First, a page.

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Google by Mind Map: Google

1. Android T-Mobile G1 Phone

1.1. Hardware

1.1.1. Highlights 3.2-inch TFT-LCD flat touch-sensitive screen with HVGA (320 X 480 pixel) resolution Full 5-row QWERTY keyboard. One-Touch Google Search™ Instant Email, text message and IM notifications Instant access to mobile Internet services (Gmail™, YouTube™, Google Maps™, Google Talk™, Google Calendar™) High-speed 3.5G network connection Wi-Fi technology with seamless transition to open networks Android Market™ 3.2 megapixel color camera with auto focus microSD™ (SD 2.0 compatible) expansion slot manufacturer HTC of Taiwan, SIM-locked Available developers (unlocked) phone edition

1.1.2. Specification Qualcomm MSM7210A running @ 528 MHz Android™ OS Memory 256 MB ROM/ 192 MB RAM Network HSPA/WCDMA: Europe: 2100 MHz, Up to 7.2 Mbps down-link (HSDPA) and 2 Mbps up-link (HSUPA) speeds Quad-band GSM/GPRS/EDGE: 850/900/1800/1900 MHz Trackball with Enter button GPS navigation Bluetooth® 2.0 Wi-Fi®: IEEE 802.11b/g HTC ExtUSB™ Battery - five hours of talk time and 130 hours of standby time Digital Compass, Motion Sensor

1.1.3. Hardware review

1.2. Software

1.2.1. Android OS Open source based on Linux (Apache free software and open source license) Developed by Open Handset Alliance T-Mobile Vodafone Intel NVIDIA Asus Motorola Google eBay etc ... Apps in Java, unofficially C compiled to ARM Possible Android-powered netbooks/eee, Kogan Agora, Samsung android devices, Motorola android development team, T-mobile G2 – no QWERTY, coming May, Multitouch(?) 2D, 3D graphics (OpenGL ES)

1.2.2. Applications Web Browser based on WebKit (iPhone, Nokia’s S60 browser ) Easy access to many of Google’s services (one-touch to Gmail, YouTube, Calendar, Maps, G-talk) Read Microsoft Word, Excel files Android Market SDK v 1.0

1.2.3. Software, UI review

1.3. G1 vs iPhone

2. Services

2.1. Web

2.2. Mail (offline version with Google Gears)

2.3. Calendar (going offline)

2.4. Maps

2.5. Images

2.6. Shopping

2.7. Reader (also offline)

2.8. More

2.8.1. Video

2.8.2. Groups

2.8.3. Books (mobile version)

2.8.4. Scholar

2.8.5. Finance

2.8.6. Blogs

2.8.7. Documents (offline)

2.8.8. Sites

2.8.9. Translate

2.8.10. G-talk

2.8.11. Even more Alerts Blog search Google Chrome Directory Image search News Code Product Resources Research University Relations Tech talks Publications Mobile Blackberry iPhone Java, Symbian, Win Mobile, etc. T-Mobile G1 (Android) Health Earth etc. List of services in mindmap

3. Examples of learning solutions

3.1. Apple experience

3.1.1. iPhone in Enterprise Microsoft Exchange ActiveSync Delivering email Calendar Contacts Secure access to corporate resources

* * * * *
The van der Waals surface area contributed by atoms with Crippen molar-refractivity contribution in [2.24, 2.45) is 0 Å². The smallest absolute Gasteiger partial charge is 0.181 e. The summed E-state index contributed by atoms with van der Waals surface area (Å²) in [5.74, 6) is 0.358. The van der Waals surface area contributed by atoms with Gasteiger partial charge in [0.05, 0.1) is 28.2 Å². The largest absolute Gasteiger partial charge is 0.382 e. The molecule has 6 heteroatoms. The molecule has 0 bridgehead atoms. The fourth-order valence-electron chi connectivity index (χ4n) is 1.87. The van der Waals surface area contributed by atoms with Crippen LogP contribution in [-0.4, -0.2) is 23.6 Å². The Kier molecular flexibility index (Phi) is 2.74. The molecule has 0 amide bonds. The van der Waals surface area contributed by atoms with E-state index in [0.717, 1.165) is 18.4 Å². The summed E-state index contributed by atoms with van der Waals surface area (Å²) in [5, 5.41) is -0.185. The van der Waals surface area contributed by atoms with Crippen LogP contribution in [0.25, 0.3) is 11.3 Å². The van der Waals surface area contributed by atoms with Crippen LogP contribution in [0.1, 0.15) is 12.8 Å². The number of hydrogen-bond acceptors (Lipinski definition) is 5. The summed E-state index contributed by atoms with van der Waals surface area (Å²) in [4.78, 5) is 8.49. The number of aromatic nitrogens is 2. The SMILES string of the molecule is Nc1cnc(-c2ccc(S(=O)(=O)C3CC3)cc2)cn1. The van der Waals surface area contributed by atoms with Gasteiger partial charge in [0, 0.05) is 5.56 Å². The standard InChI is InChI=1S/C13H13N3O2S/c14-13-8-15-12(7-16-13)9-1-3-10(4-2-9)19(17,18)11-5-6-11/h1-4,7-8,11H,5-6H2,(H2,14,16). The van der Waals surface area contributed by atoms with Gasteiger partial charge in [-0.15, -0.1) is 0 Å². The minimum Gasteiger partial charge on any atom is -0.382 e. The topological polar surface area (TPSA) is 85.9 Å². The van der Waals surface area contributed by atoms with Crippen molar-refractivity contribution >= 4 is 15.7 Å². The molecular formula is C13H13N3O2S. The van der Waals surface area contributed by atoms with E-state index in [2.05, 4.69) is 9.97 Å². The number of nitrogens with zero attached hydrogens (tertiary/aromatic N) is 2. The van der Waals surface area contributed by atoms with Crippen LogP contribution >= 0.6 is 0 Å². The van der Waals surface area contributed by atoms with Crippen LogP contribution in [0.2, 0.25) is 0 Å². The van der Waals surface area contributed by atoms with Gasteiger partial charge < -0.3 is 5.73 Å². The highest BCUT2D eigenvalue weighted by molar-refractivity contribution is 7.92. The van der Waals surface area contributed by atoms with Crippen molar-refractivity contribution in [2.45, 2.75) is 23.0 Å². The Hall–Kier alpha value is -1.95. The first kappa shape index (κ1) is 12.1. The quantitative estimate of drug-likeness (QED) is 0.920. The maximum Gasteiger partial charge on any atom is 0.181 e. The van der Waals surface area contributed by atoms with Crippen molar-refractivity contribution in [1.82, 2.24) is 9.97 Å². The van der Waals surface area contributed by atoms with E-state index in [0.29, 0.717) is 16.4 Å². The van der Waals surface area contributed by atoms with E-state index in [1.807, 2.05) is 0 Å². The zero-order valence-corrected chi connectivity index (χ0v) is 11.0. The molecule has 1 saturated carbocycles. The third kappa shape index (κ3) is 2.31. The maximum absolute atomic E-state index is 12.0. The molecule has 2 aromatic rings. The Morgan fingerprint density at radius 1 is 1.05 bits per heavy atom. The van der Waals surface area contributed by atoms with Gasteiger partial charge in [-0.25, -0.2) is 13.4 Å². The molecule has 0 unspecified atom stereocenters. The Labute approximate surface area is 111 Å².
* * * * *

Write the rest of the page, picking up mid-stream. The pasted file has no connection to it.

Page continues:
3.1.2. American InterContinental University Online (AIU Online)

3.1.3. Abilene Christian University

3.1.4. iTunes U

3.1.5. 4 universities announced that they will give iPhone to students

3.1.6. iPod in education

3.2. Blackberry

3.3. Open resourses

3.3.1. Academic Earth (1500+ video lectures)

3.3.2. Indira Gandhi National Open University

3.3.3. The Open University

3.3.4. MIT

4. G1 in Uni

4.1. Programming

4.1.1. SDK for OS Windows Linux Mac OS

4.1.2. Wi-Fi APIs

4.1.3. Location-Based Services

4.1.4. Media API Audio Video Streaming media data

4.1.5. 2D/3D graphics fast 2D compositing engine fast 3D with OpenGL hardware acceleration

4.1.6. Java - "Google's Android parts ways with Java industry group"

4.2. Software localization

4.3. Visualization

4.4. Interactions

4.4.1. Interfaces - UI elements

4.4.2. Physical buttons

4.4.3. Touch screen

4.4.4. Accelerometer

4.4.5. etc

4.5. Different user levels (?)

4.5.1. new students - using apps

4.5.2. master students - developing apps

4.6. Research

4.6.1. Mean of research

4.6.2. As a research topic

4.7. G1 Advantages/disadvantages

4.7.1. Leading applications created by Google / individuals Wide range of apps Comparison to other companies / solutions Media representations / publishing Software development for private / public use

4.7.2. Fully customized, personification (scientific, daily-life)

4.7.3. Organizer/communicator (everything in one place, emails)

4.7.4. New services (i.e. GPS based)

4.7.5. Growing developers community

4.7.6. Open system - risk of hacking?

4.7.7. Java specific API

4.7.8. No homogenized platform

4.8. Additional links

4.8.1. MIT, Stanford and other colleges are teaching students to make mobile applications.

4.8.2. NSF-REU 2008: Using Android to Promote Education in Mobile Device Development

4.8.3. T-mobile G1 Applications/Education